The New York Sun delivers its verdict a couple of days later - "unimpeachable adequacy" is the not-dissimilar conclusion. (It has to be said that, judging by these efforts, whatever the relative merits of our restaurants, New York restaurant critics are way behind the Brits in the business of writing entertaining prose.)
Nothing as yet, though, from the New York Times and Bruni, whose pronouncements will have more than enough weight to squash any of the earlier reviews into insignificance. And then, of course, there'll be Michelin and the dream of a second three stars to add to the haul at Royal Hospital Road.
But it doesn't end there. Fifteen minutes into the conversation Ramsay suddenly announces (as revealed in Caterer just before Christmas) that he's opening in Paris in 2008.
Paris. The guy clearly likes a challenge. If New York is jingoistic about its food culture, it's surely nothing compared to the French sense of infallibility. And, as if that's not daunting enough, he's already at work with the needle just in case.
"After New York is Paris. I cannot wait. 50 seats and a brasserie. I get frustrated when I listen to the French government trying to dictate a 32-hour working week, so the perfect way would be to get the French to prep 6am till 11am and the British to cook it." In other words, doing exactly what was asked of him when he went to Paris a couple of decades ago.
"I had to clean and sharpen their knives, get their lunch, make their macchiato, go around all the sections and get their veg done. I was fucked. Then, when I became fluent in French, I got promoted, became a chef de partie and it was a different ball game. So I'll turn the clock back 20 years."
During the conversation we've been generously fed and, no, I don't think the food is three stars either - not yet. How would it be? It's recognisably Ramsay in style, though, beautifully balanced and with some real highlights, such as the gorgeous fillets of red mullet with a fennel purée and grapefruit vinaigrette. As to the validity of the critics - all I can say is that anyone who rates Royal Hospital Road, Claridges or Maze would not be disappointed here.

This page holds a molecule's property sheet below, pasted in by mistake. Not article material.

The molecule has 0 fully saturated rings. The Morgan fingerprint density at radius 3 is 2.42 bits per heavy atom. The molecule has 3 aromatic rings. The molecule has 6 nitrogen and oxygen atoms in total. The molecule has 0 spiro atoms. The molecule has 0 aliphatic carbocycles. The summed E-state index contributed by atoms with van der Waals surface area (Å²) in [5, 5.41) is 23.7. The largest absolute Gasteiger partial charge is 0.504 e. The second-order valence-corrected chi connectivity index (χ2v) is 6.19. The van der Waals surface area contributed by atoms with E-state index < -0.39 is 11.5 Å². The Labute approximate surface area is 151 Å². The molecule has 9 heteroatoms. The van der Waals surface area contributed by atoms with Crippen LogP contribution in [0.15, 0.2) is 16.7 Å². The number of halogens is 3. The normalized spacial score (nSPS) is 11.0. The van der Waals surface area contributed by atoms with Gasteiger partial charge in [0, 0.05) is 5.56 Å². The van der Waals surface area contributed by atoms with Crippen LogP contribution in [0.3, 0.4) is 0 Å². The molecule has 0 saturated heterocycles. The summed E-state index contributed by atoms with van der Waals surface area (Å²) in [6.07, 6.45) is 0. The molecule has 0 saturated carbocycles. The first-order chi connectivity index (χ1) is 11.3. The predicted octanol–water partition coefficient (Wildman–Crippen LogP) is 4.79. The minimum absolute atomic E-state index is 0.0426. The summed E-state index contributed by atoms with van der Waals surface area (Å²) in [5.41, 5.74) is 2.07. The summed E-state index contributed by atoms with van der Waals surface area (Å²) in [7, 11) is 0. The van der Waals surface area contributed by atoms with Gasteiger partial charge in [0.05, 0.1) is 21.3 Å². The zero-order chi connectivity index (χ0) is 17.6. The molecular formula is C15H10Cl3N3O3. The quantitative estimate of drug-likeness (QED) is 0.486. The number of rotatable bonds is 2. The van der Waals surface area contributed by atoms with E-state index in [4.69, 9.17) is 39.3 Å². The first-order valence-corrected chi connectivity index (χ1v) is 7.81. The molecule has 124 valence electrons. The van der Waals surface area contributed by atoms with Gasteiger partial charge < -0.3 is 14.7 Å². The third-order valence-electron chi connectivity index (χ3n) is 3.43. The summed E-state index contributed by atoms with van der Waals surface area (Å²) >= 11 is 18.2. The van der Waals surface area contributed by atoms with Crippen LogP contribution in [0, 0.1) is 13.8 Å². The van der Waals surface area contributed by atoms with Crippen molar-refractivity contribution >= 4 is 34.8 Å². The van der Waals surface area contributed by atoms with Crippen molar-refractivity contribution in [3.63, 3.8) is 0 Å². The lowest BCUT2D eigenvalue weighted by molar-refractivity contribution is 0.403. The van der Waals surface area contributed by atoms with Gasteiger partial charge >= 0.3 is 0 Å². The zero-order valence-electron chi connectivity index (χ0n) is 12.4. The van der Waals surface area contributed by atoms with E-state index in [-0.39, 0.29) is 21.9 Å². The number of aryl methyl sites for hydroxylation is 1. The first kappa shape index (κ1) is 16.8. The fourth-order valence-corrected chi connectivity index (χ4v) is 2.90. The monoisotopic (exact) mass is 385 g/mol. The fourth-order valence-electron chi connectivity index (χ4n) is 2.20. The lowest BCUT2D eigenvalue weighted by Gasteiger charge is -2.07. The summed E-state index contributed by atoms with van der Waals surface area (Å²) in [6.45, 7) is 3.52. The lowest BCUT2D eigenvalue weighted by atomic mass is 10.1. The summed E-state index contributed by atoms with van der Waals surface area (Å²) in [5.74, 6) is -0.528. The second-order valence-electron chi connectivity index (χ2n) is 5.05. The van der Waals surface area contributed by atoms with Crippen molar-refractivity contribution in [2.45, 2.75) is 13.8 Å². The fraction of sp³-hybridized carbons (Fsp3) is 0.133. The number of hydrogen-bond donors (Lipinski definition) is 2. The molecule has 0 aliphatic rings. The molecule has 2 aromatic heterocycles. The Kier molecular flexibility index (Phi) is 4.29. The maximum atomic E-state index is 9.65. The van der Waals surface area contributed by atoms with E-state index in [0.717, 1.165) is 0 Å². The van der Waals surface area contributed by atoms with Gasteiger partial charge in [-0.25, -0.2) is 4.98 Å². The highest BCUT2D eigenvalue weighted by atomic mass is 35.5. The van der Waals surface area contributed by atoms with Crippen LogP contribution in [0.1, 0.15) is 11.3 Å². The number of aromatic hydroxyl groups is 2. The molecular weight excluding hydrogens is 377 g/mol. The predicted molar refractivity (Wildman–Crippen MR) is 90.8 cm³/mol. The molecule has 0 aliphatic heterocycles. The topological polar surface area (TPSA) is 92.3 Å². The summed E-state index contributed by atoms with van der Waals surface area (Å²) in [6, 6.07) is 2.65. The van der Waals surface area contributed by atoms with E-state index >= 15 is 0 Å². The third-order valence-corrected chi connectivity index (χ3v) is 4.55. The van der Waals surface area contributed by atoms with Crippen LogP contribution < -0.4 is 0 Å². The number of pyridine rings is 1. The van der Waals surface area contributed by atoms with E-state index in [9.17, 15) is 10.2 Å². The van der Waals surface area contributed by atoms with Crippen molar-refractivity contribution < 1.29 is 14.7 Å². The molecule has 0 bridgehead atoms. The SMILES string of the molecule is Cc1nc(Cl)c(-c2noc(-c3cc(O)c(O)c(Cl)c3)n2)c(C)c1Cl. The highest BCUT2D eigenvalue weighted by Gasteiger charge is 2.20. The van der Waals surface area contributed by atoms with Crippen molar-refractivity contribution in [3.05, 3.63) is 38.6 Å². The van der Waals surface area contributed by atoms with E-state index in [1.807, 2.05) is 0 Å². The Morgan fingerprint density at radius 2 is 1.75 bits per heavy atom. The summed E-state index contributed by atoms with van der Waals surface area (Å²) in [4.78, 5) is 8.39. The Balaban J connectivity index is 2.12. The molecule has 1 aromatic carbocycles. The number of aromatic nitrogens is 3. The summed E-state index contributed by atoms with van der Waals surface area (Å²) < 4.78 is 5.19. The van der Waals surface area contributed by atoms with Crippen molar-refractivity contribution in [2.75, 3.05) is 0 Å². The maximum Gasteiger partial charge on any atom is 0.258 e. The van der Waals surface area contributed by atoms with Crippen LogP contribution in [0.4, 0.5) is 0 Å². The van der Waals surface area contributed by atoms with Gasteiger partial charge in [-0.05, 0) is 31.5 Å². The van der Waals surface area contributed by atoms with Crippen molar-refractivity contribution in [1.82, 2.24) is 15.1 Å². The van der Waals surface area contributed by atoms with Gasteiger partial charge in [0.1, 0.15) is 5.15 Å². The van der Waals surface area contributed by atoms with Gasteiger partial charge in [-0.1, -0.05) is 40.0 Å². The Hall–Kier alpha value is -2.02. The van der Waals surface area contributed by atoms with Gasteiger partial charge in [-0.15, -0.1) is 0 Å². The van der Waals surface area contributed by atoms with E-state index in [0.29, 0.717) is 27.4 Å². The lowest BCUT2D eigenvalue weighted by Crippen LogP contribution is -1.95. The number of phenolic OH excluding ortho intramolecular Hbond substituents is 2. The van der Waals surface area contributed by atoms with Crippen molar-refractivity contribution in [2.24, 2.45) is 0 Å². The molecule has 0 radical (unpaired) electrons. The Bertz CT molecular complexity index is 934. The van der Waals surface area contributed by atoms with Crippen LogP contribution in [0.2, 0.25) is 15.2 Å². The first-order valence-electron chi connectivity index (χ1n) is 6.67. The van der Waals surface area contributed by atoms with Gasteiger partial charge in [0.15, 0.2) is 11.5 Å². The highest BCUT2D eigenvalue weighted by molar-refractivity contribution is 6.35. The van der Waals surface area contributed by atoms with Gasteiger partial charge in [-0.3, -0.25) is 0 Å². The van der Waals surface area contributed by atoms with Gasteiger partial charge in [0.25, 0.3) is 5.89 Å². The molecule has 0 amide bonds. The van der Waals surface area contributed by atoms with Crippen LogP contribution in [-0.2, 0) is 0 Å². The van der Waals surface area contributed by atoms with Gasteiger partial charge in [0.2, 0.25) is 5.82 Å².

No, it's not WD-50 any more than Restaurant Gordon Ramsay is the Fat Duck but that's not the point, and my guess is that once the dust has settled it'll be treated on its merits, which are manifold, and less on the preconceptions of the man whose name is above the door and a more general and lazy prejudice about British food.
Time is running out, but it's not due to the strictures of any hovering PR person it's simply that we have a plane to catch. By any standards, even putting to one side a long flight from Dubai, Ramsay has been patient, courteous and generous with his time. His ambitions in the restaurant world are clearly undimmed, but fame brings other challenges too, and it's to his credit that he's facing up to them.
I finish off by asking him about how he deals with his spiralling notoriety, and it's clearly something that he's put some thought to, because his answer is instant and succinct. "It's simple. The more attention I get the more normal I try and become."
Gordon Ramsay in his New York restaurant. "I've put my neck in the noose. We've openly said we're going for three stars, and it's a tall order"
Gordon Ramsay at the London London NYC Hotel, 151 West 54th Street, New York, NY 10019, USA (formerly the Rihga Royal)
Opened 16 November 2006 Chef de cuisine Neil Ferguson
Restaurant director Jean-Baptiste Requien
Chef sommelier Gregory Condes
Formal dining 45 seats
London Bar 75 dining, 45 drinking
Private dining three rooms seating 20, 50 and 80
Prices three courses à la carte $80 (£41) seven-course menu prestige $110 (£56) three-course set lunch $45 (£23)